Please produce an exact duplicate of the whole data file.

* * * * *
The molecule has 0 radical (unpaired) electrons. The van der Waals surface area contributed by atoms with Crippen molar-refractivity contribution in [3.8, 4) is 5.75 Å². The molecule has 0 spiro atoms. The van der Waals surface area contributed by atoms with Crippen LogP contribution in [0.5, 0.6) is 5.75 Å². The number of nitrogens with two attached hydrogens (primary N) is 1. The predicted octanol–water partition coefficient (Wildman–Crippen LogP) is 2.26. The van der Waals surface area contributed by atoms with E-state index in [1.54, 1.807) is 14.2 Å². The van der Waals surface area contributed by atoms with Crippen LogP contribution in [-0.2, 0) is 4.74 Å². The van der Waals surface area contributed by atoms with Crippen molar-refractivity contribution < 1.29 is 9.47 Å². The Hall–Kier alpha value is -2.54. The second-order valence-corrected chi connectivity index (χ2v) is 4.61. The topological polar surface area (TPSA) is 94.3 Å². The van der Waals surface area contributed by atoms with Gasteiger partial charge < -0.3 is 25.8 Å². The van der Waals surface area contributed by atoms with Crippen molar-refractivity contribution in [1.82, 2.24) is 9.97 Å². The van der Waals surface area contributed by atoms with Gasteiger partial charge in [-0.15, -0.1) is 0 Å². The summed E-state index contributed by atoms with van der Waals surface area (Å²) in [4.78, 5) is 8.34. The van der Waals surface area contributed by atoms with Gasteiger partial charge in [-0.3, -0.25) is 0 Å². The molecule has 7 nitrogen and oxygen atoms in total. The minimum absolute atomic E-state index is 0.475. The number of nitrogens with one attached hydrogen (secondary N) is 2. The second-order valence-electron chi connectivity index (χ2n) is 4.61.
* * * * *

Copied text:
The molecule has 0 radical (unpaired) electrons. The van der Waals surface area contributed by atoms with Crippen molar-refractivity contribution in [3.8, 4) is 5.75 Å². The molecule has 0 spiro atoms. The van der Waals surface area contributed by atoms with Crippen LogP contribution in [0.5, 0.6) is 5.75 Å². The number of nitrogens with two attached hydrogens (primary N) is 1. The predicted octanol–water partition coefficient (Wildman–Crippen LogP) is 2.26. The van der Waals surface area contributed by atoms with E-state index in [1.54, 1.807) is 14.2 Å². The van der Waals surface area contributed by atoms with Crippen LogP contribution in [-0.2, 0) is 4.74 Å². The van der Waals surface area contributed by atoms with Crippen molar-refractivity contribution < 1.29 is 9.47 Å². The Hall–Kier alpha value is -2.54. The second-order valence-corrected chi connectivity index (χ2v) is 4.61. The topological polar surface area (TPSA) is 94.3 Å². The van der Waals surface area contributed by atoms with Gasteiger partial charge < -0.3 is 25.8 Å². The van der Waals surface area contributed by atoms with Crippen molar-refractivity contribution in [1.82, 2.24) is 9.97 Å². The van der Waals surface area contributed by atoms with Gasteiger partial charge in [-0.15, -0.1) is 0 Å². The summed E-state index contributed by atoms with van der Waals surface area (Å²) in [4.78, 5) is 8.34. The van der Waals surface area contributed by atoms with Gasteiger partial charge in [-0.3, -0.25) is 0 Å². The molecule has 7 nitrogen and oxygen atoms in total. The minimum absolute atomic E-state index is 0.475. The number of nitrogens with one attached hydrogen (secondary N) is 2. The second-order valence-electron chi connectivity index (χ2n) is 4.61.